As much as Jackie discomfited me, Ann was worse. I'll have to be vague here, in order to avoid spoiling things. On the one hand, yes, she'd been through a lot and she was trying to hold what was left of her family together as best she could. On the other hand, she knew the monsters in her house were no longer her mom and her sister, and yet she continued to do horrible things to take care of them. And, holy crap, how do you suddenly go from “I should buy birds to feed my mom” to what she ended up doing?

If the twists and general story hadn't grabbed me so much, I don't know that I'd have ended up liking this. The short sentences and very simple language irked me. The writing was repetitive—on purpose, I know, but it got to the point that I skimmed some bits.

I was also dissatisfied with all the loose ends and unexplained aspects. Was it ever mentioned how old Jackie and Ann were? Jackie sounded all of 12 years old, but she could have been in high school for all I knew. How did Jackie and Charlie get their abilities? What happened to Ann's mom to turn her into a monster, and why weren't any other infected people mentioned? Why did Ann never once think about Jackie asking her out or kissing her? Yes, she had a lot going on her in her life, what with her family falling apart, but thinking about Jackie could have at least distracted her from the sounds of her sister's screaming.

All in all, this was unsettling and interesting, although I was left wondering “What was the point?”

Additional Comments:

A warning that is also a bit of a spoiler: you may want to avoid this book if you are super-sensitive to cute furry animal and baby deaths. Nothing very gruesome, as far as descriptions go, but deaths do happen. I had to go hug my cat after I was done reading. On the plus side, the last few lines made one of the animal deaths more bearable.

  • Faust: Fiction and Manga from the Cutting Edge of Japanese Pop Culture (anthology) - I added this to the list specifically because of one story, "Drill Hole in My Brain" by Otaro Maijo. It's not horror. It's a very surreal story that, like One Bloody Thing After Another, is unsettling and not exactly pleasant. If I remember correctly, two of the characters are a girl with a unicorn horn and a boy with a hole in his head. Not for younger readers, because these two things fit together, if you catch my drift.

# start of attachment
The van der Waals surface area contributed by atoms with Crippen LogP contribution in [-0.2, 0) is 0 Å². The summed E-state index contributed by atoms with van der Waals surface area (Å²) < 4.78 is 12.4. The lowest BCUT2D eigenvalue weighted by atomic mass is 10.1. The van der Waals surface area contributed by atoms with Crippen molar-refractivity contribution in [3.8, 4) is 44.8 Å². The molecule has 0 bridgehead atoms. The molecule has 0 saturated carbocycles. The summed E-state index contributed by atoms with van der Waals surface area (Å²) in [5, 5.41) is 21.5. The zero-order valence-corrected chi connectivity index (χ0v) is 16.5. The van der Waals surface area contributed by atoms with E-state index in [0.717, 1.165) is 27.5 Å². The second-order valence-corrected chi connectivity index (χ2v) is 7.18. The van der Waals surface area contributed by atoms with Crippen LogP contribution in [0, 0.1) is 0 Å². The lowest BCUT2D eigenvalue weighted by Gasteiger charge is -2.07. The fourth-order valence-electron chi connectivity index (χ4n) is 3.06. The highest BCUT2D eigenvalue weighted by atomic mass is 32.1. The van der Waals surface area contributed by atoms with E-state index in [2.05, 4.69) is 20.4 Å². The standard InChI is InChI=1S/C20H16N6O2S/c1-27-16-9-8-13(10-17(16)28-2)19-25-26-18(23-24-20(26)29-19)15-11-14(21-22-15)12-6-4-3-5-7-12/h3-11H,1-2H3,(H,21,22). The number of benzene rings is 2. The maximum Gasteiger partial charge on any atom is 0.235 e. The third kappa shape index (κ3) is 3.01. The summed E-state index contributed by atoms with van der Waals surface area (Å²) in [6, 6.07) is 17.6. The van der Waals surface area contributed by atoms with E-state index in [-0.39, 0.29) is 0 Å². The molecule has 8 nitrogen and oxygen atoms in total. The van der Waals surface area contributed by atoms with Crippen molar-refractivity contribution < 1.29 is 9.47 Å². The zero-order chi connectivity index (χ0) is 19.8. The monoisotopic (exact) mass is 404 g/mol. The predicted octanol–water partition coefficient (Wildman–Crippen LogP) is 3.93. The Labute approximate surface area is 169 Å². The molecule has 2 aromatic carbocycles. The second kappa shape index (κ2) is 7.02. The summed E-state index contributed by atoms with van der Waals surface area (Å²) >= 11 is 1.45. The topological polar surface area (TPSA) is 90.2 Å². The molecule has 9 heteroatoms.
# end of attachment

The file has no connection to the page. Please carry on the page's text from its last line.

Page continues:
• John Dies at the End (book) by David Wong - I haven't read it, but it popped up when I was looking for more bizarre horror. It sounds like it might be funnier than I ended up thinking Comeau's book was.
  • The Sandman (graphic novel series) by Neil Gaiman - The first book is the series is called Preludes and Nocturnes.This might be a good fit for those who'd like a blend of the supernatural and everyday life. Throughout the series, the lives of beings known as the Endless intersect with the lives of various supernatural beings and ordinary humans. It's all fairly dark and thoughtful.
  • Bleeding Violet (book) by Dia Reeves - Jackie's portions of the book reminded me a bit of Bleeding Violet, a YA contemporary fantasy starring a bipolar heroine. I've written about this book.